Lifta was a Palestinian village whose residents left in 1948 during the creation of the state of Israel. (The precise circumstances of their departure remains contentious.) Nowadays, the uninhabited remains of the village form an interesting historical site. This might change soon: there are proposals to turn the site into a luxury housing project.
I remember well the day I visited Lifta. It was a hot Saturday morning last summer. We were on a long ramble around Jerusalem and our tour guide showed us through the ruins of Lifta. We stopped by the water spring, where some locals were taking a relaxing Shabbat dip. (You can see us pass through Lifta in this video. I’ve joined the gym since then.)
As we stood in Lifta, politics naturally got raised, as did some voices. Our guide insisted on using Lifta to attempt to contextualise Palestinian terror. I insisted on replying that nothing justifies such terror, and that those who commit terrorism in the 21st century would have never lived in Lifta nor anywhere else in what became Israel. We agreed to differ and walked on.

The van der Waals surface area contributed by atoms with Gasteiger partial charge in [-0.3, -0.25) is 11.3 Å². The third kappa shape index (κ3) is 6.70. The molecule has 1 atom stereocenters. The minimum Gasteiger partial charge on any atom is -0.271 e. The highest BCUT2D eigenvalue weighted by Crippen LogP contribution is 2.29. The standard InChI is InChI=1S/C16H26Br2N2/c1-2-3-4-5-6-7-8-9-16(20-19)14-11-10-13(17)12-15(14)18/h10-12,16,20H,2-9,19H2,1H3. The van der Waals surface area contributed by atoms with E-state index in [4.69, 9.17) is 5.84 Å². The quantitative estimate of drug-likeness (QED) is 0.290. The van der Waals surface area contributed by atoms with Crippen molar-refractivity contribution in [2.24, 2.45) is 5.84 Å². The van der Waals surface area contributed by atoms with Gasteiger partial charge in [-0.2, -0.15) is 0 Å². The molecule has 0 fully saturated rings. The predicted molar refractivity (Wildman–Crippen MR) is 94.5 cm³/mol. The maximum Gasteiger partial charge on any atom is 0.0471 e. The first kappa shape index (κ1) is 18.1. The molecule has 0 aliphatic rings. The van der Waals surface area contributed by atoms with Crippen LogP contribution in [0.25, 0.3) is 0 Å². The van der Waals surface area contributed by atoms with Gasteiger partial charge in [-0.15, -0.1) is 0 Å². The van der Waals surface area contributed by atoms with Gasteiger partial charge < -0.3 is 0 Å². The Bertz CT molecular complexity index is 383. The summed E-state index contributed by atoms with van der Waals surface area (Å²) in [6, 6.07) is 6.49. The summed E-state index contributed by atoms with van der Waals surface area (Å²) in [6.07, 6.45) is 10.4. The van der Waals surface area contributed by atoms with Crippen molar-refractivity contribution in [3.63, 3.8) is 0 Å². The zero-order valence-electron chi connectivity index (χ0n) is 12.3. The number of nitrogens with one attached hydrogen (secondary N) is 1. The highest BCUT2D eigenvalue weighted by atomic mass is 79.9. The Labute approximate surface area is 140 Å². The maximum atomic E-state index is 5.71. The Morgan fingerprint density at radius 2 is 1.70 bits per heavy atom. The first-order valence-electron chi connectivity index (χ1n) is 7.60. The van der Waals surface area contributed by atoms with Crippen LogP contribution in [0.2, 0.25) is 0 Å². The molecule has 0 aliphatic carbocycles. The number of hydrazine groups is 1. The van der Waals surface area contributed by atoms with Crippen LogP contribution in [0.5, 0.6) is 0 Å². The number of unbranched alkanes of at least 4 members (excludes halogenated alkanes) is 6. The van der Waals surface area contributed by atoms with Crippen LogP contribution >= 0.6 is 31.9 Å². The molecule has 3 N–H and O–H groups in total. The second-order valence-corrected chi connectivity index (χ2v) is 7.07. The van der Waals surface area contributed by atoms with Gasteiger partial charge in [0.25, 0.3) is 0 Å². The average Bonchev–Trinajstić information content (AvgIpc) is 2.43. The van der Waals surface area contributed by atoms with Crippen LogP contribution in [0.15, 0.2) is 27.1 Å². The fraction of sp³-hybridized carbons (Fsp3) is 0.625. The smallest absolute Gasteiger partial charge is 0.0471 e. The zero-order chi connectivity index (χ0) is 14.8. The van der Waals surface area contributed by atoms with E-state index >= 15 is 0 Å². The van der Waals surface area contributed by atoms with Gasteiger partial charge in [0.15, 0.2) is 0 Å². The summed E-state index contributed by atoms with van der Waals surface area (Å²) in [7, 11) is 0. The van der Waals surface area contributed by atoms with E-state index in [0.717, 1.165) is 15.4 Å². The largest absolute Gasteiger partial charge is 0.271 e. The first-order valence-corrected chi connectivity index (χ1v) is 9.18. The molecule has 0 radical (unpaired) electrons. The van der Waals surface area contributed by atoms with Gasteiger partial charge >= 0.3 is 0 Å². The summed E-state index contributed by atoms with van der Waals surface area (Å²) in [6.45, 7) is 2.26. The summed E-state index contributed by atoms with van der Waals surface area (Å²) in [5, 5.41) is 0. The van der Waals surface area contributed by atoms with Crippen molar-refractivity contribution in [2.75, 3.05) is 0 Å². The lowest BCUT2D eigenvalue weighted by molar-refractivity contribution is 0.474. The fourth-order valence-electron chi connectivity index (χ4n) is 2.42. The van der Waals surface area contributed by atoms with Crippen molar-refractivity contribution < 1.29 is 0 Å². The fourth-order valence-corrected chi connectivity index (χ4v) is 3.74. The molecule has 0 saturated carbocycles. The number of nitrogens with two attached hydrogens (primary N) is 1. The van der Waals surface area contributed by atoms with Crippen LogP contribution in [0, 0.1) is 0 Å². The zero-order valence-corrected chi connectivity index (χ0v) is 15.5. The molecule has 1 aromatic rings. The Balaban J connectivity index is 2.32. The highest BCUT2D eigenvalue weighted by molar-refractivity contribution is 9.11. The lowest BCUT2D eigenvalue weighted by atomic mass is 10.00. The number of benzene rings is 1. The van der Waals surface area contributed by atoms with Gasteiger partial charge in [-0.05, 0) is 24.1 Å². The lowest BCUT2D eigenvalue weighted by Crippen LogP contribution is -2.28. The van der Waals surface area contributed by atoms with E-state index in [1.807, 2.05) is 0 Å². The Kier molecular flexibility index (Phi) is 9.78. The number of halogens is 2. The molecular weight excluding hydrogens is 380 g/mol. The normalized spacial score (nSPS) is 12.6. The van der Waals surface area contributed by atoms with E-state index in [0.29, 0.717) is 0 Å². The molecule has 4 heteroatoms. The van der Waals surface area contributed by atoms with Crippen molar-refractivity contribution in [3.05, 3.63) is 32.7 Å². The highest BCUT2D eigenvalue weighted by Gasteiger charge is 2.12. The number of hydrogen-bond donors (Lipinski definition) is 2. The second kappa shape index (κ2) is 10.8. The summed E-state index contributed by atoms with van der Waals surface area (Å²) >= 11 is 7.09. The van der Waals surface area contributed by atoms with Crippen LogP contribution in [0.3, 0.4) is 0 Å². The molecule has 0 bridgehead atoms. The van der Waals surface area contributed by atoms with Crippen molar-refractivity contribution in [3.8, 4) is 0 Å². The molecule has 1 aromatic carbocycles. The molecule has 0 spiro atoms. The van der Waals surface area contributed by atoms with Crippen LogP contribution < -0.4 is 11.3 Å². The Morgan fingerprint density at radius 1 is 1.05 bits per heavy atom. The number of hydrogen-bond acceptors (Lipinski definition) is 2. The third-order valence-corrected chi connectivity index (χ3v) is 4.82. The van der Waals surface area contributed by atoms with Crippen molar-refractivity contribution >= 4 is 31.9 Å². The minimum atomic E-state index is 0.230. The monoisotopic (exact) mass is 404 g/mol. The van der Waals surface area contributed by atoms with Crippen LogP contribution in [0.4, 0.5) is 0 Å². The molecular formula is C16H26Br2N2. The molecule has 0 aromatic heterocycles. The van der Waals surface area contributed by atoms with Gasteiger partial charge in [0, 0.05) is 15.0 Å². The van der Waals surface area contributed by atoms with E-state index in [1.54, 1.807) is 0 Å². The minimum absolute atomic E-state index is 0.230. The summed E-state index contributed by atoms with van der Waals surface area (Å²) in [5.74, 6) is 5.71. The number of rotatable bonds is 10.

It’s up to Israel what it does with Lifta. As an outsider, my for-what-it’s-worth preference would be for them to preserve the site as it is. This is not so much for any political reasons, nor for any related to the conflict and refugee issue. After all, the area Lifta is located in territory that would remains Israel’s under any conceivable peace deal. It belongs to Israel and always will – amen.
However, it is an area rich in history, mentioned in the Bible. Any development will loosen the sense of connection to the past. Architecturally, the ruins are fascinating and the area is an intriguing place to look around. There is controversy in Israel itself about this issue – Israelis disagreeing about something? Who’d have thought it? – which is expected to be resolved soon.